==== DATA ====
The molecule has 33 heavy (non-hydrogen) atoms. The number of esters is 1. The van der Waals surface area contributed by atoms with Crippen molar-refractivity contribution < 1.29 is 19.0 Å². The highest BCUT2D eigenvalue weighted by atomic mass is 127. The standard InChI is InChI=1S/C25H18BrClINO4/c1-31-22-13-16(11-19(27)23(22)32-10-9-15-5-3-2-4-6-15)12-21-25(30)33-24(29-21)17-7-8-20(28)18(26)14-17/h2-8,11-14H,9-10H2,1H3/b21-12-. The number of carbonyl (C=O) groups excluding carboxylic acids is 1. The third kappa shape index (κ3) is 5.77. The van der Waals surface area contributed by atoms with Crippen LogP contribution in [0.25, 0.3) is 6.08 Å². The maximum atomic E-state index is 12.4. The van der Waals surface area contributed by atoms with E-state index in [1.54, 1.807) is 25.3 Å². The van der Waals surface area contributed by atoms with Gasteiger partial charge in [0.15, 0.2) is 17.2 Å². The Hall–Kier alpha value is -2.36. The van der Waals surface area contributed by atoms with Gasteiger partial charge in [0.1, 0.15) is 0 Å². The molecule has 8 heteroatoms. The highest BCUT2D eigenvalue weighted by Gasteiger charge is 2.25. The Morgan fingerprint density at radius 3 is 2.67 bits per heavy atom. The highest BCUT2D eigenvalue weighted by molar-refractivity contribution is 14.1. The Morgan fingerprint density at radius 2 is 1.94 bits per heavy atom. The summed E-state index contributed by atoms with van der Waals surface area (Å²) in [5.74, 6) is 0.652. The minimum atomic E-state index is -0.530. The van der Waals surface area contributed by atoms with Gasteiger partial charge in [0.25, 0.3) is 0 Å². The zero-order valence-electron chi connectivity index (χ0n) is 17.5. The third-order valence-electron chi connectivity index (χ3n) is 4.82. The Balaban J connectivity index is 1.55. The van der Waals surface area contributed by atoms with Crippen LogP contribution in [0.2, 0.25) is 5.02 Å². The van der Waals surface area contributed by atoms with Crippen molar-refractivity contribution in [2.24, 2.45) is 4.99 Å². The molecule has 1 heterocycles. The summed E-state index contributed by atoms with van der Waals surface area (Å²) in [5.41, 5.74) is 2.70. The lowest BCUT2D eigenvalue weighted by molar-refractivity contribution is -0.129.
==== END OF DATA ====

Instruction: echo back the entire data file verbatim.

The molecule has 33 heavy (non-hydrogen) atoms. The number of esters is 1. The van der Waals surface area contributed by atoms with Crippen molar-refractivity contribution < 1.29 is 19.0 Å². The highest BCUT2D eigenvalue weighted by atomic mass is 127. The standard InChI is InChI=1S/C25H18BrClINO4/c1-31-22-13-16(11-19(27)23(22)32-10-9-15-5-3-2-4-6-15)12-21-25(30)33-24(29-21)17-7-8-20(28)18(26)14-17/h2-8,11-14H,9-10H2,1H3/b21-12-. The number of carbonyl (C=O) groups excluding carboxylic acids is 1. The third kappa shape index (κ3) is 5.77. The van der Waals surface area contributed by atoms with Crippen LogP contribution in [0.25, 0.3) is 6.08 Å². The maximum atomic E-state index is 12.4. The van der Waals surface area contributed by atoms with E-state index in [1.54, 1.807) is 25.3 Å². The van der Waals surface area contributed by atoms with Gasteiger partial charge in [0.15, 0.2) is 17.2 Å². The Hall–Kier alpha value is -2.36. The van der Waals surface area contributed by atoms with Gasteiger partial charge in [0.1, 0.15) is 0 Å². The molecule has 8 heteroatoms. The highest BCUT2D eigenvalue weighted by Gasteiger charge is 2.25. The Morgan fingerprint density at radius 3 is 2.67 bits per heavy atom. The highest BCUT2D eigenvalue weighted by molar-refractivity contribution is 14.1. The Morgan fingerprint density at radius 2 is 1.94 bits per heavy atom. The summed E-state index contributed by atoms with van der Waals surface area (Å²) in [5.74, 6) is 0.652. The minimum atomic E-state index is -0.530. The van der Waals surface area contributed by atoms with Gasteiger partial charge in [0.25, 0.3) is 0 Å². The zero-order valence-electron chi connectivity index (χ0n) is 17.5. The third-order valence-electron chi connectivity index (χ3n) is 4.82. The Balaban J connectivity index is 1.55. The van der Waals surface area contributed by atoms with Crippen LogP contribution in [0.2, 0.25) is 5.02 Å². The van der Waals surface area contributed by atoms with Crippen molar-refractivity contribution in [2.24, 2.45) is 4.99 Å². The molecule has 1 heterocycles. The summed E-state index contributed by atoms with van der Waals surface area (Å²) in [5.41, 5.74) is 2.70. The lowest BCUT2D eigenvalue weighted by molar-refractivity contribution is -0.129.